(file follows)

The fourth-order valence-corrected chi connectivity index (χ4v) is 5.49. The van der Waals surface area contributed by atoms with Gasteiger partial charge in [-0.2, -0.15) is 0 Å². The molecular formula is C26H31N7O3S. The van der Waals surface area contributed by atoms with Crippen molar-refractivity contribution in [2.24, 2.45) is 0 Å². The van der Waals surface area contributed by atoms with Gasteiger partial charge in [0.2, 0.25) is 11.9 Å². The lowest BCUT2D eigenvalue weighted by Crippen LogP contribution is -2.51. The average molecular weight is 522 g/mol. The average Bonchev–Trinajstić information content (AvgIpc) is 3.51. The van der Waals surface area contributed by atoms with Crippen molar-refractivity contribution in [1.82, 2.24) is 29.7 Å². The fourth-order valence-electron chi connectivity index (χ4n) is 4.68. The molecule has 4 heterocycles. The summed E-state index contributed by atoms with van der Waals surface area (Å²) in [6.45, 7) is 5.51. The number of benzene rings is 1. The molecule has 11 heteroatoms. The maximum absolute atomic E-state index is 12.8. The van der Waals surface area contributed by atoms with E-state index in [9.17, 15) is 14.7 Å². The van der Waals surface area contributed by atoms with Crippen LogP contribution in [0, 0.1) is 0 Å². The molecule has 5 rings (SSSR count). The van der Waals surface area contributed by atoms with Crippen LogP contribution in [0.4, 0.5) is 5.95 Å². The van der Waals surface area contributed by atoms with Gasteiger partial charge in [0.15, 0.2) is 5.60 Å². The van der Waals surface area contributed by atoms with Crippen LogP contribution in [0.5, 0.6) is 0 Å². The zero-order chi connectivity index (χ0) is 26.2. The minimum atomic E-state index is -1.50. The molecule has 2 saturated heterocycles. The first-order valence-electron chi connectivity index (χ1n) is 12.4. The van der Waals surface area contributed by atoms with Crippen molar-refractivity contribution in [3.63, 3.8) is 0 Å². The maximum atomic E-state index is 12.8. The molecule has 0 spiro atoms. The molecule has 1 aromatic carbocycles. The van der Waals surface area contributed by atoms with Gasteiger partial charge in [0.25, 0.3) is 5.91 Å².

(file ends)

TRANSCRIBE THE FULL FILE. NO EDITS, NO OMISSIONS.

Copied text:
The fourth-order valence-corrected chi connectivity index (χ4v) is 5.49. The van der Waals surface area contributed by atoms with Gasteiger partial charge in [-0.2, -0.15) is 0 Å². The molecular formula is C26H31N7O3S. The van der Waals surface area contributed by atoms with Crippen molar-refractivity contribution in [2.24, 2.45) is 0 Å². The van der Waals surface area contributed by atoms with Gasteiger partial charge in [0.2, 0.25) is 11.9 Å². The lowest BCUT2D eigenvalue weighted by Crippen LogP contribution is -2.51. The average molecular weight is 522 g/mol. The average Bonchev–Trinajstić information content (AvgIpc) is 3.51. The van der Waals surface area contributed by atoms with Crippen molar-refractivity contribution in [1.82, 2.24) is 29.7 Å². The fourth-order valence-electron chi connectivity index (χ4n) is 4.68. The molecule has 4 heterocycles. The summed E-state index contributed by atoms with van der Waals surface area (Å²) in [6.45, 7) is 5.51. The number of benzene rings is 1. The molecule has 11 heteroatoms. The maximum absolute atomic E-state index is 12.8. The van der Waals surface area contributed by atoms with E-state index in [9.17, 15) is 14.7 Å². The van der Waals surface area contributed by atoms with Crippen LogP contribution in [0, 0.1) is 0 Å². The molecule has 5 rings (SSSR count). The van der Waals surface area contributed by atoms with Crippen LogP contribution in [0.4, 0.5) is 5.95 Å². The van der Waals surface area contributed by atoms with Gasteiger partial charge in [0.15, 0.2) is 5.60 Å². The van der Waals surface area contributed by atoms with Crippen LogP contribution in [0.5, 0.6) is 0 Å². The zero-order chi connectivity index (χ0) is 26.2. The minimum atomic E-state index is -1.50. The molecule has 2 saturated heterocycles. The first-order valence-electron chi connectivity index (χ1n) is 12.4. The van der Waals surface area contributed by atoms with Crippen molar-refractivity contribution in [3.63, 3.8) is 0 Å². The maximum atomic E-state index is 12.8. The molecule has 0 spiro atoms. The molecule has 1 aromatic carbocycles. The van der Waals surface area contributed by atoms with Gasteiger partial charge in [0.25, 0.3) is 5.91 Å².